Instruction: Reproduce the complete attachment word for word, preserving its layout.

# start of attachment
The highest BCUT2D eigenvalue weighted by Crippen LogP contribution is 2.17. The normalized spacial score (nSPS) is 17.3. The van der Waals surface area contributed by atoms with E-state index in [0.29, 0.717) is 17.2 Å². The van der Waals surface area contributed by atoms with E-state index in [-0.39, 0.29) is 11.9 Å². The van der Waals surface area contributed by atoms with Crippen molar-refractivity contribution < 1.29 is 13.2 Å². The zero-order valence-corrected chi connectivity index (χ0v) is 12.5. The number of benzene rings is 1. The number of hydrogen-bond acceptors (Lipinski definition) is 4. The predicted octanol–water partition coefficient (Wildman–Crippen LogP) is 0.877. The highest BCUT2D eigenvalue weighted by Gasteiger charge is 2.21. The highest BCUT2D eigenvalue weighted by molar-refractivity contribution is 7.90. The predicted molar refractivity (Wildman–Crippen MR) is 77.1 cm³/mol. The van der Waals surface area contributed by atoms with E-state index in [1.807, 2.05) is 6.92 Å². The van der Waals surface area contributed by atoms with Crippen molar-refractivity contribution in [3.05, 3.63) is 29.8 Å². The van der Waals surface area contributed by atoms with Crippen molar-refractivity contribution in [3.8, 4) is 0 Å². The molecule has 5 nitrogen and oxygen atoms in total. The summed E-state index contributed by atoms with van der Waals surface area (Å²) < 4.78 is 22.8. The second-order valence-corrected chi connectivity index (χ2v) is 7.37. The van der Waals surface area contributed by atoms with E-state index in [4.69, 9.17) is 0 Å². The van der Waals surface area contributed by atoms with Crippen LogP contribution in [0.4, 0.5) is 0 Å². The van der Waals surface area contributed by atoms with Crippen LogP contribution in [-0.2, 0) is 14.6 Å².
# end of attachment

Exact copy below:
The highest BCUT2D eigenvalue weighted by Crippen LogP contribution is 2.17. The normalized spacial score (nSPS) is 17.3. The van der Waals surface area contributed by atoms with E-state index in [0.29, 0.717) is 17.2 Å². The van der Waals surface area contributed by atoms with E-state index in [-0.39, 0.29) is 11.9 Å². The van der Waals surface area contributed by atoms with Crippen molar-refractivity contribution < 1.29 is 13.2 Å². The zero-order valence-corrected chi connectivity index (χ0v) is 12.5. The number of benzene rings is 1. The number of hydrogen-bond acceptors (Lipinski definition) is 4. The predicted octanol–water partition coefficient (Wildman–Crippen LogP) is 0.877. The highest BCUT2D eigenvalue weighted by Gasteiger charge is 2.21. The highest BCUT2D eigenvalue weighted by molar-refractivity contribution is 7.90. The predicted molar refractivity (Wildman–Crippen MR) is 77.1 cm³/mol. The van der Waals surface area contributed by atoms with E-state index in [1.807, 2.05) is 6.92 Å². The van der Waals surface area contributed by atoms with Crippen molar-refractivity contribution in [3.05, 3.63) is 29.8 Å². The van der Waals surface area contributed by atoms with Crippen molar-refractivity contribution in [3.8, 4) is 0 Å². The molecule has 5 nitrogen and oxygen atoms in total. The summed E-state index contributed by atoms with van der Waals surface area (Å²) < 4.78 is 22.8. The second-order valence-corrected chi connectivity index (χ2v) is 7.37. The van der Waals surface area contributed by atoms with E-state index in [4.69, 9.17) is 0 Å². The van der Waals surface area contributed by atoms with Crippen LogP contribution in [0.4, 0.5) is 0 Å². The van der Waals surface area contributed by atoms with Crippen LogP contribution in [-0.2, 0) is 14.6 Å².